There the suggestion there is in the line of vectorize_width(scalable(size-of-element), factor) which I think can capture Eli’s suggestion. The size-of-element could be the size in bits and factor is a multiple of that. In general those values can be mapped to sensible values of LMUL.

These 2 alternatives are really good. Obviously, being aligned with OpenMP is a huge advantage. Also having something that some other target, like ARM, can use is great.

However, for a bit I’d like to be a “devil’s advocate”. The original proposal has advantages over `vectorize_width(scalable(size-of-element), num-regs)`

1. It proposes named constants that RVV defines.
2. It’s not possible to use that pair of LMUL and SEW in unsupported/ambiguous ways:
• `vectorize_width(128, 1)`— Is it unsupported or equivalent to `vectorize_width(64, 2)` ?
• `vectorize_width(32, 16)` — Is it unsupported or equivalent to `vectorize_width(32, 8)` AND `interleave=2` ?
`vectorize_width(32, 3)` — Is it unsupported or vectorizer suppose to choose LMUL=4 and mask off last register or clamp AVL so that chosen `VL=3 * VLEN/SEW` ?
1. Looks like right now `#pragma clang loop vectorize_width(x, scalable)` is ARM-specific. That said, on X86 or any other target the pragma is ignored in trunk. That + it seems redundant to introduce another pragma for ARM, the RVV-specific pragma seems to be ok.

@rofirrim

For another example, a machine may have good performance (as in it scales nicely) with LMUL > 1 and the loop uses few registers. Then in this case it may make sense to use, say, LMUL=4 for i32 and LMUL=1 for i8, you could do that doing `vectorize_width(VF, scalable(8))` .

In this sense, is the `VF` here redundant? Since we are pivoting on one of the data width (for your example will be choosing between 8 and 32) and let other data width(s) scale in more/less registers (or in RVV term - scaling more/less LMUL) based on the pivot.

Scalable vector architectures can have different register lengths, so I think using continue on using `VF` is not accurate here and I would lean more on efriedma’s proposal, which is specifying the registers explicitly.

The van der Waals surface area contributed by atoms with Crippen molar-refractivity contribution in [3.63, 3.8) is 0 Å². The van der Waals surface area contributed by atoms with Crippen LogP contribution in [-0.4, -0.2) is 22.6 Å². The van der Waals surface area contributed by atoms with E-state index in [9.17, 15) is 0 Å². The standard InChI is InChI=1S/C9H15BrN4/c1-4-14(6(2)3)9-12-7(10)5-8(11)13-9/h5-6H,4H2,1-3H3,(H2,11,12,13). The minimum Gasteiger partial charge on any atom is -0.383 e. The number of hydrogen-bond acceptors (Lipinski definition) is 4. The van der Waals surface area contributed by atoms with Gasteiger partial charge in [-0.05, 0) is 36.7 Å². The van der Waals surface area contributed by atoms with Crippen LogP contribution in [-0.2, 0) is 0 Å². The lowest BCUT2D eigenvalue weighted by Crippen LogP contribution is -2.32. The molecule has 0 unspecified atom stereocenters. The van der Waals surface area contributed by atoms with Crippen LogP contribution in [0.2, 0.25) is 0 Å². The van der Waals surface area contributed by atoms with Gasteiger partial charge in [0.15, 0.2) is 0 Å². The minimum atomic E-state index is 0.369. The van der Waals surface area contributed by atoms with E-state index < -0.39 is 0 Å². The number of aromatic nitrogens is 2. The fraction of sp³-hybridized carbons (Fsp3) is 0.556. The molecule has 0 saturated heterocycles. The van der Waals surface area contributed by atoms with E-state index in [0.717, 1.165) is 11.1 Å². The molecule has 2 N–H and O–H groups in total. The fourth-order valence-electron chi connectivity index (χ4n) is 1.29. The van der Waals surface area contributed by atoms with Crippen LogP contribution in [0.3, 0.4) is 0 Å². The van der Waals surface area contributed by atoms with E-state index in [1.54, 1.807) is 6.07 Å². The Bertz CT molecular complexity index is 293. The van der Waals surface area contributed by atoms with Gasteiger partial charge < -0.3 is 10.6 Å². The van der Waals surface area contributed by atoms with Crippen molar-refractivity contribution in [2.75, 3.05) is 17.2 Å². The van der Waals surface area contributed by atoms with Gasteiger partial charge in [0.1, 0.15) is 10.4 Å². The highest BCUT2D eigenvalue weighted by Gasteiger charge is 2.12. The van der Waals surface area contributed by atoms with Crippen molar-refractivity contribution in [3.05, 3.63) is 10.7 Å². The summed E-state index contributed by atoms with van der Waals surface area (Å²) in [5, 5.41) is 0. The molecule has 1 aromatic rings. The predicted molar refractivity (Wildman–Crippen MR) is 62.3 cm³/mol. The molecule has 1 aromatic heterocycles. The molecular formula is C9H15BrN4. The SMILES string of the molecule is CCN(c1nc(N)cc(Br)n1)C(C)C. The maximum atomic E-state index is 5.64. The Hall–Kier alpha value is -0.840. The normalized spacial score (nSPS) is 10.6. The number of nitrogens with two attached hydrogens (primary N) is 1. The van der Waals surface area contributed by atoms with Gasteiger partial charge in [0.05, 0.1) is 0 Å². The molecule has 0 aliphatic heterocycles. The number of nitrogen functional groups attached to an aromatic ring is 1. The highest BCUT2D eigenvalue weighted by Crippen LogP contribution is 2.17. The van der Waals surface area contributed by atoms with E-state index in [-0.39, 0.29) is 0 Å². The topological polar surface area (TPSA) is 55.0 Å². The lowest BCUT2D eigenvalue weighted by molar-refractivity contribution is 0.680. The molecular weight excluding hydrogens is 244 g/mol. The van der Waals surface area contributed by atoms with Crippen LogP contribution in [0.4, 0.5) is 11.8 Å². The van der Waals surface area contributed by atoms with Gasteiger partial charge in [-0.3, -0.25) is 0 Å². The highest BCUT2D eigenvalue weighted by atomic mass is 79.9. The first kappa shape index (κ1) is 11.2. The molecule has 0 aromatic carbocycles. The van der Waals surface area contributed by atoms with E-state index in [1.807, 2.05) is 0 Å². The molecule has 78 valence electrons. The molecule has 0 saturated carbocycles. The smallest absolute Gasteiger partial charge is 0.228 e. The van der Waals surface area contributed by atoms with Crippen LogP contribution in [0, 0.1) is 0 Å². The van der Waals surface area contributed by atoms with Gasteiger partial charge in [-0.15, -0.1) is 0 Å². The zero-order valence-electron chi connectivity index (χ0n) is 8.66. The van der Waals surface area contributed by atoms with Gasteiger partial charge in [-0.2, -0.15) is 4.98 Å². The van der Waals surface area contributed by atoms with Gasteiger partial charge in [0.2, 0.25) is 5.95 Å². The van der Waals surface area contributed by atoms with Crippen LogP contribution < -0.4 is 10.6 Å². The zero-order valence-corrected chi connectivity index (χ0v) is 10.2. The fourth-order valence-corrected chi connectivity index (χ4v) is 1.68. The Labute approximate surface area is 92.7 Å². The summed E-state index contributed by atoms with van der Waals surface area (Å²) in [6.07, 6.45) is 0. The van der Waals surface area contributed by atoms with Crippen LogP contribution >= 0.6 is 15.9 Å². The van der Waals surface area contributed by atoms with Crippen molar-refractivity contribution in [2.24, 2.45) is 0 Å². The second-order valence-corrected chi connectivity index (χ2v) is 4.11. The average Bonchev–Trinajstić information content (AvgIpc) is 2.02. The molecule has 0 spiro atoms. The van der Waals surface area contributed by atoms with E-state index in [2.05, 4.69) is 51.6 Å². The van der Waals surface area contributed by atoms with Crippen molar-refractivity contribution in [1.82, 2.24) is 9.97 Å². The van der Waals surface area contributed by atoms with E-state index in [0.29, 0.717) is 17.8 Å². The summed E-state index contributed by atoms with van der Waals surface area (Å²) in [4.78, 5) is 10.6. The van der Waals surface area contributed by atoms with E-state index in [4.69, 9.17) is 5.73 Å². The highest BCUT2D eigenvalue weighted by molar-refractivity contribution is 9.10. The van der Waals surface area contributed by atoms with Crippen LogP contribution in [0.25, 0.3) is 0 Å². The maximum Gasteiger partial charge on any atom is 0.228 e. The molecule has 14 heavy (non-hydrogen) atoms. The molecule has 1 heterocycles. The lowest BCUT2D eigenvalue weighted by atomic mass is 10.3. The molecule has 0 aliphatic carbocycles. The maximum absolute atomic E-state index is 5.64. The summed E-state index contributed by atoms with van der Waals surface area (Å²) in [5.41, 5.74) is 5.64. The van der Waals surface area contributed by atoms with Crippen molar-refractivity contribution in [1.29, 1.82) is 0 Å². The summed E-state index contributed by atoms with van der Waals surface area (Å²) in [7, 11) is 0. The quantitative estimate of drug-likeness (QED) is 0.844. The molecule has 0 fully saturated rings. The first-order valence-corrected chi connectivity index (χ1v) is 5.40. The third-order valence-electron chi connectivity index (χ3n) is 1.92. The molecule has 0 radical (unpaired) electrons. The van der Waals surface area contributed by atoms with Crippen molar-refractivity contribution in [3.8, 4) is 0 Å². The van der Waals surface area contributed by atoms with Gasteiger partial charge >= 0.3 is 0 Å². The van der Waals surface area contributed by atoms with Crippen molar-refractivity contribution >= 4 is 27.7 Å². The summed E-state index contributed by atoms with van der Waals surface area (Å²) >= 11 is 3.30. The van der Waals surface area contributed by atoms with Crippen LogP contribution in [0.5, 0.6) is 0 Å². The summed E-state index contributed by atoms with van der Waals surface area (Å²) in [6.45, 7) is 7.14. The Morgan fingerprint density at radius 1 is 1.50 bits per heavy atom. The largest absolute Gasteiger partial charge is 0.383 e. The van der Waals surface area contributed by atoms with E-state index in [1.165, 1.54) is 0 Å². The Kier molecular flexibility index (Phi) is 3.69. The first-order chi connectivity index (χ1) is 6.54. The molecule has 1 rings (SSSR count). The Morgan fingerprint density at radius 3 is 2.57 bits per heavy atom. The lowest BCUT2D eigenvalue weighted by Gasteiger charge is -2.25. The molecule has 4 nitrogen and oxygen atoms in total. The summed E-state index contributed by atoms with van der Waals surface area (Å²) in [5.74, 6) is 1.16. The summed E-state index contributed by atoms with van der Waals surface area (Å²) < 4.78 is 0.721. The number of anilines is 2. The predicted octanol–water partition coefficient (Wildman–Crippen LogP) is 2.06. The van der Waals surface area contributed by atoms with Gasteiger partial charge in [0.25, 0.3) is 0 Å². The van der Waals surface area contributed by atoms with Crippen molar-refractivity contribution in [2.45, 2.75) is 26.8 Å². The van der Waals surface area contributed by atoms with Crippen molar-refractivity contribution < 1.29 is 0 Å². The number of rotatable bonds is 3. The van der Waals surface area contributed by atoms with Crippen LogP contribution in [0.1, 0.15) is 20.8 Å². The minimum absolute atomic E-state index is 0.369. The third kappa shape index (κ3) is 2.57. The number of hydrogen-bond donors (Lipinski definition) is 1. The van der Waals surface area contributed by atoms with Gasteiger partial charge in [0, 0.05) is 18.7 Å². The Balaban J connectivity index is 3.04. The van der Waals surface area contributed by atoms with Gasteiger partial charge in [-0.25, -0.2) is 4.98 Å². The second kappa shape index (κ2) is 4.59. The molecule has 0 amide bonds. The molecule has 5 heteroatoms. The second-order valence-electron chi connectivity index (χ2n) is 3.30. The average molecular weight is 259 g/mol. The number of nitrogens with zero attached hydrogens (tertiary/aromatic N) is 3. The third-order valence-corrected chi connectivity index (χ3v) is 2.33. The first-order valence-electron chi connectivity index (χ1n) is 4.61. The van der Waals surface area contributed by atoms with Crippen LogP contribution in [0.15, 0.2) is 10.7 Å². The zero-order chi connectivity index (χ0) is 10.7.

I think @nikolaypanchenko has a point that right now `#pragma clang loop vectorize_width(x, scalable)` is ARM-specific. However I think it is still beneficial that we try to introduce something general rather than having another target specific pragma.

The vector factor/vectorization width is specifically “how many elements per iteration”; it doesn’t directly determine what instructions should be used. Making the vector factor narrower saves codesize/register pressure, making the vector factor wider reduces overhead from loop control structures.

A lot of the discussion here seems to be mixing the vector factor with LMUL. They are not the same thing. The vector factor is a property of the whole loop; it’s how many elements are processed per iteration. LMUL is a property of individual generated instructions; it’s how many elements a given instruction processes. The backend should automatically choose an appropriate LMUL for each instruction. For example, on a target where LMUL>1 instructions aren’t efficient, we might want to lower an operation to multiple LMUL=1 instructions.

If we want to allow users to explicitly specify LMUL, it has to be a separate thing. There isn’t any way to tell what the user wants given just the vector factor, however it’s expressed. Given, for example, `#pragma clang loop vectorize_width(8, num_regs, 1)`, we can tell each iteration processes 1 register worth of 8-bit elenments, or 4 registers worth of 32-bit registers. But we can’t tell the user wants a 32-bit add to be one LMUL=4 operation, or two LMUL=2 operations, or four LMUL=1 operations, or eight LMUL=1/2 operations.

Hi @eopXD,

You’re right. In this case the VF is not useful and @nikolaypanchenko already pointed to some issues with that syntax.

This would leave us with `vector_width(VF, scalable)` and then the compiler chooses a mapping, which may be a bit obscure for the user but not less than it is now in the fixed vectors world and you argued against it above .

We can pivot around the element type something like `vector_width(scalable(element-size))` which I think is close to what @efriedma-quic means with `vector_width(element-size, num-regs, 1)`.

Now, I think that maybe we do not need to specify the number of registers: if we pivot with a smaller element size, the larger element sizes will require more registers, even if the loop does not use that element size. For instance `vector_width(scalable(32))` in a loop that operates with 64-bit data will be mapped to LMUL=2.